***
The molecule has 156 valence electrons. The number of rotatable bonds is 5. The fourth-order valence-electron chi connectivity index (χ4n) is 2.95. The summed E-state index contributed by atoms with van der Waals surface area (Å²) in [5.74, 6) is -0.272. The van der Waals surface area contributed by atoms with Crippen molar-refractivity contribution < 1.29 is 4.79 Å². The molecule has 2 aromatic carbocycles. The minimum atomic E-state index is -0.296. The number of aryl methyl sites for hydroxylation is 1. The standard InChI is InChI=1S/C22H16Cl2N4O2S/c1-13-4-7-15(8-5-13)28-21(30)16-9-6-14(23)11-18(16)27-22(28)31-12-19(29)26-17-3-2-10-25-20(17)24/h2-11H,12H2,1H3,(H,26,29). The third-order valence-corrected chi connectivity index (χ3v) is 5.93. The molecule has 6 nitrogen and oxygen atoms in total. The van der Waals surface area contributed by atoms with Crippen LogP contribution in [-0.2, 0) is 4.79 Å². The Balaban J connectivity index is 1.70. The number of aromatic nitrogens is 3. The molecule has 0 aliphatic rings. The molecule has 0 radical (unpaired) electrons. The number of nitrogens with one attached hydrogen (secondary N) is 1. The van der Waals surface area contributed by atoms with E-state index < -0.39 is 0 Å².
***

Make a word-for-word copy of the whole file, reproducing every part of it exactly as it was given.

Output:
The molecule has 156 valence electrons. The number of rotatable bonds is 5. The fourth-order valence-electron chi connectivity index (χ4n) is 2.95. The summed E-state index contributed by atoms with van der Waals surface area (Å²) in [5.74, 6) is -0.272. The van der Waals surface area contributed by atoms with Crippen molar-refractivity contribution < 1.29 is 4.79 Å². The molecule has 2 aromatic carbocycles. The minimum atomic E-state index is -0.296. The number of aryl methyl sites for hydroxylation is 1. The standard InChI is InChI=1S/C22H16Cl2N4O2S/c1-13-4-7-15(8-5-13)28-21(30)16-9-6-14(23)11-18(16)27-22(28)31-12-19(29)26-17-3-2-10-25-20(17)24/h2-11H,12H2,1H3,(H,26,29). The third-order valence-corrected chi connectivity index (χ3v) is 5.93. The molecule has 6 nitrogen and oxygen atoms in total. The van der Waals surface area contributed by atoms with Crippen LogP contribution in [-0.2, 0) is 4.79 Å². The Balaban J connectivity index is 1.70. The number of aromatic nitrogens is 3. The molecule has 0 aliphatic rings. The molecule has 0 radical (unpaired) electrons. The number of nitrogens with one attached hydrogen (secondary N) is 1. The van der Waals surface area contributed by atoms with E-state index < -0.39 is 0 Å².